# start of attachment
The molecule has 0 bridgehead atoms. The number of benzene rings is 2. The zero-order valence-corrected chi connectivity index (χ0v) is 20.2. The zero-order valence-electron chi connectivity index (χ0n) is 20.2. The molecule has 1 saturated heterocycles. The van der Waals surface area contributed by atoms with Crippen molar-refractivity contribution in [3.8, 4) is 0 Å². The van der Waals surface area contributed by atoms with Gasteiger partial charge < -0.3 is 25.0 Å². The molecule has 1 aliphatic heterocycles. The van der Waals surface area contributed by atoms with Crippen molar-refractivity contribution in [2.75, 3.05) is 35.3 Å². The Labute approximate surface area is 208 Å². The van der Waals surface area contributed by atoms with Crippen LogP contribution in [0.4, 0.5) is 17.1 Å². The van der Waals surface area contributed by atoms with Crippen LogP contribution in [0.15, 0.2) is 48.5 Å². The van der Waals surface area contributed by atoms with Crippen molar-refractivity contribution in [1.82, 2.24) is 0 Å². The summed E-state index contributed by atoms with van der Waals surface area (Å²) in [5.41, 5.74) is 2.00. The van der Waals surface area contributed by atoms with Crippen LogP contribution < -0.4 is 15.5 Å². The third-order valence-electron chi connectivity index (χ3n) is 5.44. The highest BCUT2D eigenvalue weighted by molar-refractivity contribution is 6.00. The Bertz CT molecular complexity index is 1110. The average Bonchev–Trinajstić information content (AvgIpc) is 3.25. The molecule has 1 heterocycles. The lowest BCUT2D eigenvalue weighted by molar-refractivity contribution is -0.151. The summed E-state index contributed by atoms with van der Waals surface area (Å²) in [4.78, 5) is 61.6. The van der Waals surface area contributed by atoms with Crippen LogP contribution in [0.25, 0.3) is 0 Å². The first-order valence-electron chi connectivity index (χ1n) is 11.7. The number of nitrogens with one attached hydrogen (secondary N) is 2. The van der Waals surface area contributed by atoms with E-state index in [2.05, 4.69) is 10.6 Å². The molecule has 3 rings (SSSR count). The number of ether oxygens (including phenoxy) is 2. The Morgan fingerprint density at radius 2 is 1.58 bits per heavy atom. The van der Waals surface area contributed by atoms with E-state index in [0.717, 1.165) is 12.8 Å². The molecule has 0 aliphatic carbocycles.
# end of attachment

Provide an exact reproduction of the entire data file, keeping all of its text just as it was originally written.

The molecule has 0 bridgehead atoms. The number of benzene rings is 2. The zero-order valence-corrected chi connectivity index (χ0v) is 20.2. The zero-order valence-electron chi connectivity index (χ0n) is 20.2. The molecule has 1 saturated heterocycles. The van der Waals surface area contributed by atoms with Crippen molar-refractivity contribution in [3.8, 4) is 0 Å². The van der Waals surface area contributed by atoms with Gasteiger partial charge < -0.3 is 25.0 Å². The molecule has 1 aliphatic heterocycles. The van der Waals surface area contributed by atoms with Crippen molar-refractivity contribution in [2.75, 3.05) is 35.3 Å². The Labute approximate surface area is 208 Å². The van der Waals surface area contributed by atoms with Crippen LogP contribution in [0.4, 0.5) is 17.1 Å². The van der Waals surface area contributed by atoms with Crippen LogP contribution in [0.15, 0.2) is 48.5 Å². The van der Waals surface area contributed by atoms with Crippen molar-refractivity contribution in [1.82, 2.24) is 0 Å². The summed E-state index contributed by atoms with van der Waals surface area (Å²) in [5.41, 5.74) is 2.00. The van der Waals surface area contributed by atoms with Crippen LogP contribution < -0.4 is 15.5 Å². The third-order valence-electron chi connectivity index (χ3n) is 5.44. The highest BCUT2D eigenvalue weighted by molar-refractivity contribution is 6.00. The Bertz CT molecular complexity index is 1110. The average Bonchev–Trinajstić information content (AvgIpc) is 3.25. The molecule has 1 heterocycles. The lowest BCUT2D eigenvalue weighted by molar-refractivity contribution is -0.151. The summed E-state index contributed by atoms with van der Waals surface area (Å²) in [4.78, 5) is 61.6. The van der Waals surface area contributed by atoms with Crippen LogP contribution in [0.25, 0.3) is 0 Å². The first-order valence-electron chi connectivity index (χ1n) is 11.7. The number of nitrogens with one attached hydrogen (secondary N) is 2. The van der Waals surface area contributed by atoms with E-state index in [2.05, 4.69) is 10.6 Å². The molecule has 3 rings (SSSR count). The number of ether oxygens (including phenoxy) is 2. The Morgan fingerprint density at radius 2 is 1.58 bits per heavy atom. The van der Waals surface area contributed by atoms with E-state index in [0.717, 1.165) is 12.8 Å². The molecule has 0 aliphatic carbocycles.